posted by benzenedream at 1:16 AM on March 3, 2011 [2 favorites]


Nobody's homes were destroyed. The only thing that was destroyed was the illusion that houses could gain 10% in value every year for two decades straight and that you could somehow refi your way out of a too expensive mortgage payment.

There are homes in my neighborhood that have been abandoned by both buyers and banks. They're now unsellable because of water damage, mold growth and general decay. They'll need to be bulldozed.
posted by odinsdream at 6:22 AM on March 3, 2011


Name one person and the crime they are allegedly guilty of.

They called him "the gorilla" (behind his back (combination of management style and looks)).

Fraud.

A couple weeks after Lehman Brothers went bankrupt, Richard Fuld was called before congress to explain what happened.

Victim of the unforeseeable, his stance.

But like all CSPAN hearings there is always a special moment, one reaction or a simple story that often codifies things for me.

Lehman had been purchasing mortgages from a company called First Alliance. A vice president was sent to California to peruse operations and report back. I imagine he spent an alcohol livened dinner with the First Alliance powers, who gloated over their genius in generating gold from garbage.

The memo that fell on Fuld's desk included:
-First Alliance is a financial sweatshop, specializing in high pressure sales to people who are in a weak state.
-First Alliance is the used car salesman of blemished credit lending making loans where the borrower has no real capacity for repayment.
-At First Alliance it is a requirement to leave your ethics at the door.

As the CEO what do you do?
A) Jump out of your chair and cry, "Holy fuck! What we are buying, re-packaging and selling is worthless, call the authorities, halt all business with them, we're getting these leeches shut down."
B) Buy the company.

Fuld licked his lips and order up a controlling interest in the company, changed the management to "try to tighten lending practices" (which kinda shows he knew the practices were producing polluted product) and with things chugging along and hundred of millions of dollars being injected into First Alliance, sent the same VP to eyeball the new acquisitions' operations.

I figure a further wine and dine occurred, stories of craft (and graft) were exchanged. The ensuing report stated:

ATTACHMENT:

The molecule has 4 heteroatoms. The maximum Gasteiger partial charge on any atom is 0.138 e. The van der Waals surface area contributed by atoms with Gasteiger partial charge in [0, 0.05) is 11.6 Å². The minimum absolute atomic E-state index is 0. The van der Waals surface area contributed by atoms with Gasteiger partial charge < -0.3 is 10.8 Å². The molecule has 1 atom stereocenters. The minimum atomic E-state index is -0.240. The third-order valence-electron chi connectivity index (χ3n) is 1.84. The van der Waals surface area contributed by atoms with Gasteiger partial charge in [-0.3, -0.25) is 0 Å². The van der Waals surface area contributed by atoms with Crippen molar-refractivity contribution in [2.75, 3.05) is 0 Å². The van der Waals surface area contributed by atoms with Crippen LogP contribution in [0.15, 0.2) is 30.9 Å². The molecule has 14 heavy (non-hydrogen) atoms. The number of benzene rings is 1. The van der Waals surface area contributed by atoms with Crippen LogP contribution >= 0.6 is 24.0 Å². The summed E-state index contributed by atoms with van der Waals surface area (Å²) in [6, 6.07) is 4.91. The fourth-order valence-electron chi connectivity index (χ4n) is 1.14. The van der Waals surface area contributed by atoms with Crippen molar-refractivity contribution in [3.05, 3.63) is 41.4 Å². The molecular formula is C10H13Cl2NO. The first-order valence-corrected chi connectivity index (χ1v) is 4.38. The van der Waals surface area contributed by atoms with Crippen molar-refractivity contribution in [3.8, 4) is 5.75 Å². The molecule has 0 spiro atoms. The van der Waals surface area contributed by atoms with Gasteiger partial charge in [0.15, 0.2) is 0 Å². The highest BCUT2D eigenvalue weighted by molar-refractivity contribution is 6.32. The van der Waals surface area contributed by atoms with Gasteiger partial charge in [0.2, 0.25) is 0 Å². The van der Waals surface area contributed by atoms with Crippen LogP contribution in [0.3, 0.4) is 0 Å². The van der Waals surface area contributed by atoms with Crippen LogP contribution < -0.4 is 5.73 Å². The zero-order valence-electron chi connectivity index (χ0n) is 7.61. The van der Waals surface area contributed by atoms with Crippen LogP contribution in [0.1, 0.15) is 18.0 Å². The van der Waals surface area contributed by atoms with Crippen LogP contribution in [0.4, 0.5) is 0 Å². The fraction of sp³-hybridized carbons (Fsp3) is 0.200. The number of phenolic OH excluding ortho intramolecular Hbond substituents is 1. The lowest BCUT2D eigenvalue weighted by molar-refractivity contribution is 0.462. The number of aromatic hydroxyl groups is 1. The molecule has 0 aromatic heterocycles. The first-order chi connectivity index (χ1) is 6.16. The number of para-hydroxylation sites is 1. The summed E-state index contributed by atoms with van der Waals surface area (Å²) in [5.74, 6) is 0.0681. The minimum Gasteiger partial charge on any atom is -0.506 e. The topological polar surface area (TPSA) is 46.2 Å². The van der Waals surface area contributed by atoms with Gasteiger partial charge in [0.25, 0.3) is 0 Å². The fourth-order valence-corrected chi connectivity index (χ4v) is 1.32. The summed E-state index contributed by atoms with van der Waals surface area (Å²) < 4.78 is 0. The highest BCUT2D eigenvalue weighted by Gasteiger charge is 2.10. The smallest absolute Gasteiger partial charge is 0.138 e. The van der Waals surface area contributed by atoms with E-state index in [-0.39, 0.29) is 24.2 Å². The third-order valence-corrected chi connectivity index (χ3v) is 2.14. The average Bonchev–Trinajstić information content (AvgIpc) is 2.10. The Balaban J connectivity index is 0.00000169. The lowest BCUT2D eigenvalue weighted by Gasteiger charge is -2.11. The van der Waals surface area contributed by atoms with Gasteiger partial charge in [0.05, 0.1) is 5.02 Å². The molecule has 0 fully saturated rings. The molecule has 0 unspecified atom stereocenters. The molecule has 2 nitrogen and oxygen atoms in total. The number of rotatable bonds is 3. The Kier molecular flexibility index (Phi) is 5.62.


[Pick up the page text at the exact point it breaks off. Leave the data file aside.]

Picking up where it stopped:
"First Alliance is still violating the Truth and Lending Act"

First Alliance were making out like bandits. Senior citizens began complaining about being pressured and swindled. News organizations caught wind of the stench, investigated and exposed the lending practices. First Alliance was sued in a class action lawsuit, so declared bankruptcy and disappeared, the invisible carcass was convicted of fraud and fined 50 million dollars. Lehman was found responsible for aiding and abetting the fraud scheme and fined 10% of the overall damages (which they challenged and I think settled for a lesser amount).

What transpired was the very antithesis of fairness.

I mean it just blows my mind that you could have before your very eyes, "loans where the borrower has no real capacity for repayment" and Fuld meanders off on explaining that there was a mathematical formula that made these investments secure and that they held a position of x percent default (where x represents a number well beyond any historic default rates of the real estate market) so their position was even more secure, more conservative and more extra wonderfully default proof than many of the competitors on 'the street', even though the value of a loan that can't be repaid would seem to be null ... in Fuld's world it represented many many zeros.

There was no honest mistake. No justifiable misunderstanding. Rather a calculated engagement. And it was systematic

"No real capacity for repayment" represented as solid investment is a deception deliberately designed to secure unfair or unlawful gain ... a.k.a: fraud ... technically.
posted by phoque at 8:24 AM on March 3, 2011 [3 favorites]


Let me guess, you haven't watched the movie.

Ding ding ding! Give that man a prize! I enjoy documentaries only if they feature animals. Boring financial "movies" - not so much. Especially when you can tell that they are, quite simply, about nothing.
posted by davidmsc at 11:01 AM on March 3, 2011


facepalm.jpg
posted by Trochanter at 1:44 PM on March 3, 2011 [2 favorites]


davidmsc has no skin in the game. Easy to walk away.
posted by telstar at 1:50 PM on March 3, 2011


Ding ding ding! Give that man a prize! I enjoy documentaries only if they feature animals. Boring financial "movies" - not so much. Especially when you can tell that they are, quite simply, about nothing.

The fuck? Could you maybe be bothered to not contribute to a discussion you're apparently not interested in?
posted by odinsdream at 2:01 PM on March 3, 2011


Ding ding ding! Give that man a prize! I enjoy documentaries only if they feature animals. Boring financial "movies" - not so much. Especially when you can tell that they are, quite simply, about nothing.

Isn't this equivalent to sticking your fingers in your ears and screaming "LalalalalalallaIcan'thearyou!"
posted by Mental Wimp at 8:42 AM on March 4, 2011